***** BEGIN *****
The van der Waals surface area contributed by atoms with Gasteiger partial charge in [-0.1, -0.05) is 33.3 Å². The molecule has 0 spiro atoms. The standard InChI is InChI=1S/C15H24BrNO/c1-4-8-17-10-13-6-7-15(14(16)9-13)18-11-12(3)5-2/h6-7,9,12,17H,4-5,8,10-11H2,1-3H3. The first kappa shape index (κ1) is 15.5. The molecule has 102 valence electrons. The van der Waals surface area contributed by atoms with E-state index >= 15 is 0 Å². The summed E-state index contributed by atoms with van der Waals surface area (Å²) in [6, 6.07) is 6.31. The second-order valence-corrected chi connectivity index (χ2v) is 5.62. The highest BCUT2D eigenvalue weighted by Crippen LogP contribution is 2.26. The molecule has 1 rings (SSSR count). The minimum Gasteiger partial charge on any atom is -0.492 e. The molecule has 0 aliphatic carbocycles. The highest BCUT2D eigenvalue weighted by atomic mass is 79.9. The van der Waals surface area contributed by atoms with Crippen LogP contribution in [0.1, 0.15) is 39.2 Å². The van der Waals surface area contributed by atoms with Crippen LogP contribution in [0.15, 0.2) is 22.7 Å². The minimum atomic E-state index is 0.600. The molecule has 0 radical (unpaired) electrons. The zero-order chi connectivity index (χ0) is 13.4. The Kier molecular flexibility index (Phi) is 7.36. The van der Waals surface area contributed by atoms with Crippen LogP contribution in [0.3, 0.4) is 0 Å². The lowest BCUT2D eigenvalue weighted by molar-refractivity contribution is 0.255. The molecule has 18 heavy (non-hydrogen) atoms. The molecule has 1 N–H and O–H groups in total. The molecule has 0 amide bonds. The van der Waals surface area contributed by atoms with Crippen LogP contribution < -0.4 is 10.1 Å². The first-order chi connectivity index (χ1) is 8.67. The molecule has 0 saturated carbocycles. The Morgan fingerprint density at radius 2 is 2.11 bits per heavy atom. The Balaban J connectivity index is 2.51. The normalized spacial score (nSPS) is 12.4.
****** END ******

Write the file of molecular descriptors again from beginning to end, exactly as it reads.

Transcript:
The van der Waals surface area contributed by atoms with Gasteiger partial charge in [-0.1, -0.05) is 33.3 Å². The molecule has 0 spiro atoms. The standard InChI is InChI=1S/C15H24BrNO/c1-4-8-17-10-13-6-7-15(14(16)9-13)18-11-12(3)5-2/h6-7,9,12,17H,4-5,8,10-11H2,1-3H3. The first kappa shape index (κ1) is 15.5. The molecule has 102 valence electrons. The van der Waals surface area contributed by atoms with E-state index >= 15 is 0 Å². The summed E-state index contributed by atoms with van der Waals surface area (Å²) in [6, 6.07) is 6.31. The second-order valence-corrected chi connectivity index (χ2v) is 5.62. The highest BCUT2D eigenvalue weighted by Crippen LogP contribution is 2.26. The molecule has 1 rings (SSSR count). The minimum Gasteiger partial charge on any atom is -0.492 e. The molecule has 0 aliphatic carbocycles. The highest BCUT2D eigenvalue weighted by atomic mass is 79.9. The van der Waals surface area contributed by atoms with Crippen LogP contribution in [0.1, 0.15) is 39.2 Å². The van der Waals surface area contributed by atoms with Crippen LogP contribution in [0.15, 0.2) is 22.7 Å². The minimum atomic E-state index is 0.600. The molecule has 0 radical (unpaired) electrons. The zero-order chi connectivity index (χ0) is 13.4. The Kier molecular flexibility index (Phi) is 7.36. The van der Waals surface area contributed by atoms with Crippen LogP contribution in [0.3, 0.4) is 0 Å². The lowest BCUT2D eigenvalue weighted by molar-refractivity contribution is 0.255. The molecule has 18 heavy (non-hydrogen) atoms. The molecule has 1 N–H and O–H groups in total. The molecule has 0 amide bonds. The van der Waals surface area contributed by atoms with Crippen LogP contribution < -0.4 is 10.1 Å². The first-order chi connectivity index (χ1) is 8.67. The molecule has 0 saturated carbocycles. The Morgan fingerprint density at radius 2 is 2.11 bits per heavy atom. The Balaban J connectivity index is 2.51. The normalized spacial score (nSPS) is 12.4.